A case of not willing to listen

Richard Mouw is probably best known for his seven-minute speech at the Mormon Tabernacle a few years ago that preceded a talk by Christian apologist Ravi Zacharias. Using half of his fifteen minutes of fame, Mouw apologized to the Mormons for ill treatment over the years by the Christian community. Meanwhile, his words upstaged the main speaker, as the media led off their broadcasts and articles with Mouw’s apology while relegating Zacharias’ excellent talk to nothing more than an afterthought.

Earlier this year Mouw wrote a reprehensible book called Talking with Mormons. Using this book as a basis, Peggy Fletcher Stack—a Mormon who writes about religion for the Salt Lake Tribuneinterviewed Mouw in the August 2012 Christianity Today magazine (“Quick to Listen”).

The article is filled with misrepresentations. For example, Mouw explains, “One thing that really upsets me is when evangelicals say, ‘We don’t have time for dialogue with Mormons and all the niceties. We have to stand up for the truth and denounce error.’” First of all, who has ever made such a statement? This is certainly a straw man logical fallacy. Christian apologists are generally willing to dialogue. At the same time, their desire is to stand for truth. If Mormons want to allow for the disagreement of ideas and rightly forego personal opinion while correctly defining Mormonism as taught by the LDS leadership, the Christian apologist is more than happy to accommodate. However, the Christian should not allow for “dialogue” where this disagreement is allowed to be nothing more than superficial.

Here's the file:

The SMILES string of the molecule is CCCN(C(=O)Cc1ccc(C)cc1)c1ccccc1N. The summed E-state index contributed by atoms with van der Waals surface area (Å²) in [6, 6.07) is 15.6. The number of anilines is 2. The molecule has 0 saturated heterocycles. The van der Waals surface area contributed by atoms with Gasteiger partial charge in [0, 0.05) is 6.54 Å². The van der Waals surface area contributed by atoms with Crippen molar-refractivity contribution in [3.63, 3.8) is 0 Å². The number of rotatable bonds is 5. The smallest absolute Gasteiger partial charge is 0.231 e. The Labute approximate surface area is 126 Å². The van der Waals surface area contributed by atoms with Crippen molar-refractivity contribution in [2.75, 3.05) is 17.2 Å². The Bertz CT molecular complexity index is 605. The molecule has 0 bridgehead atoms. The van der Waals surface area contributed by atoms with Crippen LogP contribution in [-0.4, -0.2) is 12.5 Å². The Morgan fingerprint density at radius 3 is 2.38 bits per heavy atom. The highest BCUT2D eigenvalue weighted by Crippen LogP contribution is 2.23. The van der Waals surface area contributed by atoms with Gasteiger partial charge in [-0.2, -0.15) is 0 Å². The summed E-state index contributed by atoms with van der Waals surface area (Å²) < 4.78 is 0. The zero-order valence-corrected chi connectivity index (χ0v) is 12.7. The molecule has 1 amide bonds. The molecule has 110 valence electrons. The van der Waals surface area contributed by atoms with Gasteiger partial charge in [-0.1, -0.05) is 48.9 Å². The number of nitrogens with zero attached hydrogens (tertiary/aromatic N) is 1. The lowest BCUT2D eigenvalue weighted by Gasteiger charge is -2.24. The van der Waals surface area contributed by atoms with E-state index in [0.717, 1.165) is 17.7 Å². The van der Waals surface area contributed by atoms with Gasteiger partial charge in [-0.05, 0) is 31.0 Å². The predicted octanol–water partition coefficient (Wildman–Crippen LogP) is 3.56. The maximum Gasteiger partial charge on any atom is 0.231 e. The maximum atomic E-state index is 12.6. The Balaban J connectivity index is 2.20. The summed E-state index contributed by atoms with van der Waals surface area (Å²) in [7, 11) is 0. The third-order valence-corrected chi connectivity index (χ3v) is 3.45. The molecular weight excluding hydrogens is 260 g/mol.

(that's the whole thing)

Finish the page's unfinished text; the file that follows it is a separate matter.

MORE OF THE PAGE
In the article, Mouw continued, “They (Christian apologists) fail to recognize that if we are to be people of the truth, we need to be sure we are criticizing Mormons for what they really believe, lest we commit the serious sin of bearing false witness against our neighbors.” He also insinuates that these Christians “tell (Mormons) what they believe.” The Christian apologists I know don’t just take a Mormon theologian at his/her word about Mormon doctrine. Rather, they go to the primary sources—including the Standard Works, church manuals, and the teachings of leaders in general conference addresses—to define Mormonism. This is not “bearing false witness” since the Mormon theological structure is set up this way. While LDS scholars may disagree with their leaders, their opinions should not be taken as official doctrine, in any stretch of the imagination.